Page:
The crafting of the completion process is often something that seems to have little commercial value, but provides potential loopholes for buyers that want to get out of transactions or seek leverage to recut the deal. In any transaction where buyer, seller and target are not in the same jurisdiction, the parties improve certainty of completion by sorting out in advance the steps, sequence and documentation required. In addition, there will inevitably be third parties to manage, such as notaries, brokers, lenders and registrars, not to mention the banks sending and receiving the consideration, which may be in other time zones to the principal completion process. In situations where there is a relative lack of trust between the parties or a completion process where title transfers before payment is made, you may need to create an effective escrow mechanism which operates without reliance on the buyer’s consent. While these are all normal issues which arise in any transaction, they assume additional significance where a seller is exiting in difficult circumstances.

Getting completed

Despite the care taken in negotiation and drafting of the SPA, the completion process and its lead-up will always test the relationship between principals, particularly where a seller is selling distressed assets, selling due to deteriorating market conditions or selling in an emerging market – or any combination of these circumstances. A seller may need to recognise and respond to the fact that the deal that gets signed might not be, despite the team’s best efforts, the deal that closes in the end. A buyer’s ability or desire to pay the agreed price may have changed, for good reasons or otherwise. Sellers need to be prepared for the renegotiation, manage internal expectations pro-actively and empower strong negotiators to take the final, sometimes painful, decisions. Success, however that is measured, depends on many factors, including how strong the personal relationships are between key team members on both sides.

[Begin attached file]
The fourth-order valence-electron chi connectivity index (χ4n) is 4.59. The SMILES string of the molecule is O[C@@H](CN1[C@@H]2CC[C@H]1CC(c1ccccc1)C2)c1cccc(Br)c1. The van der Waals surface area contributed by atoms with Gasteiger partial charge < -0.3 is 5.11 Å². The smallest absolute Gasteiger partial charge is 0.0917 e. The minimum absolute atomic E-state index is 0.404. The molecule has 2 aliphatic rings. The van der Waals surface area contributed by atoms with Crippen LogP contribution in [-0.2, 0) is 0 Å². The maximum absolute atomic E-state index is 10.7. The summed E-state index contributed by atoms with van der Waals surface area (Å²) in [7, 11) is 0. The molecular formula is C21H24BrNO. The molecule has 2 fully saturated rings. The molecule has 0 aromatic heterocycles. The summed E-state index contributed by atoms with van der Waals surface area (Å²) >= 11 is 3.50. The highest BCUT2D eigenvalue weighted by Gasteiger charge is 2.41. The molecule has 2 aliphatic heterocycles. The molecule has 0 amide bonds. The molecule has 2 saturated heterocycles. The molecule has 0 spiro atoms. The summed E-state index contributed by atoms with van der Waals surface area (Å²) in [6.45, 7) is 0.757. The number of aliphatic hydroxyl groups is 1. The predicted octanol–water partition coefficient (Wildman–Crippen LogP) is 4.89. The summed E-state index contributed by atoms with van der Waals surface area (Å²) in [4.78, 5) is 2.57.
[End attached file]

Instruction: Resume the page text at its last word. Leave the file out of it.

Finally, when the crunch comes, there will be a small army involved in closing the deal and the people (often the lawyers) responsible for the process management will have to demonstrate degrees of stamina and commitment usually only found in a boxing ring. Preparation and organisation are critical to ensuring that when the opportunity comes to complete, it can be seized before another change blows the deal off course. Skill sets of creativity and commercial awareness take second place for a while to concentration on document production, signing formalities and solving the innumerable little problems that would otherwise stall the completion. From the secretaries to the partner, it takes determination and grit.

From a seller’s point of view, in a difficult market the key to maximising deal certainty is preparing thoroughly, negotiating precise agreements and removing factors that would open doorways to renegotiation. All these techniques need to work together as a seamless whole to reduce completion risk to a minimum.

 

Charez Golvala is a partner and Alexandra Neovius is a senior associate at Chadbourne & Parke (London) LLP. Mr Golvala can be contacted on +44 (0)20 7337 8020 or by email: cgolvala@chadbourne.com. Ms Neovius can be contacted on +44 (0)20 7337 8050 or by email: aneovius@chadbourne.com.